The Kurdish governor of Kirkuk Province has called a vote by the Iraqi parliament to remove him from his position “illegal” and vowed to remain in office.
The September 14 parliamentary vote and the reaction of Governor Najmiddin Karim threatens to raise tensions further between Kurdish leaders and the Baghdad authorities ahead of a nonbinding Kurdish independence referendum scheduled for September 25.
Lawmaker Hussein al-Maliki said the ouster vote in parliament came after consultations with Prime Minister Haidar al-Abadi.
Another Arab lawmaker, Muhammad al-Karboli, charged that Karim "threatens the country's unity and civil peace in Kirkuk."
Kurdish leader Masud Barzani condemned the vote and said that Baghdad left no room for negotiations over the independence referendum, according to local media reports.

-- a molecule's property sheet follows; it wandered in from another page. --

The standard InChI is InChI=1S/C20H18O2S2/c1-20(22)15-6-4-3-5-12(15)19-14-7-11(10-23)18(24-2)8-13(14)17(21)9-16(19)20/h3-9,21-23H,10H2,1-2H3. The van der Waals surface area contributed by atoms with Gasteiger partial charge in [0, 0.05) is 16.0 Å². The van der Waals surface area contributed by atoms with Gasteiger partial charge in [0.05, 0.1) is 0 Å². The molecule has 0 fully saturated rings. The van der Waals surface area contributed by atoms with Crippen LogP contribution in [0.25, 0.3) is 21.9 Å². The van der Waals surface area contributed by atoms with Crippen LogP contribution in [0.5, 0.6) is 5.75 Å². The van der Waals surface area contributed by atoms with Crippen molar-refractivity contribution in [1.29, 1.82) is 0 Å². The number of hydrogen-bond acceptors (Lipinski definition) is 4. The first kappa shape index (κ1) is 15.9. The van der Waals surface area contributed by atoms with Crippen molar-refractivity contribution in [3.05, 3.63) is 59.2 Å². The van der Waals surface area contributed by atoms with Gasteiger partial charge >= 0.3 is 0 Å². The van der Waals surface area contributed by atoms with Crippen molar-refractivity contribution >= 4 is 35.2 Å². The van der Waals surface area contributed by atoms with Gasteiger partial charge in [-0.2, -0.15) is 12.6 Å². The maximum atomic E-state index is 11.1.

Kurdish leaders say they will hold the vote in three governorates that make up their semiautonomous region in Iraq's north, as well as in disputed areas such as Kirkuk.
Ethnically mixed Kirkuk Province is controlled by Kurdish forces but claimed by the central government in Baghdad.
The planned referendum has angered Turkey and Iran, which fear it could inflame separatist desires among their sizable Kurdish minorities.
The United States and other Western powers also have opposed the move, fearing it could weaken the already shaky government in Baghdad.
Brett McGurk, U.S. special presidential envoy to the anti-Islamic State coalition, on September 14 called on Kurdish leaders to halt the referendum in favor of an alternative.
McGurk said Washington, Brussels, Paris, London, and Baghdad had jointly developed an alternative to the referendum, without revealing the details.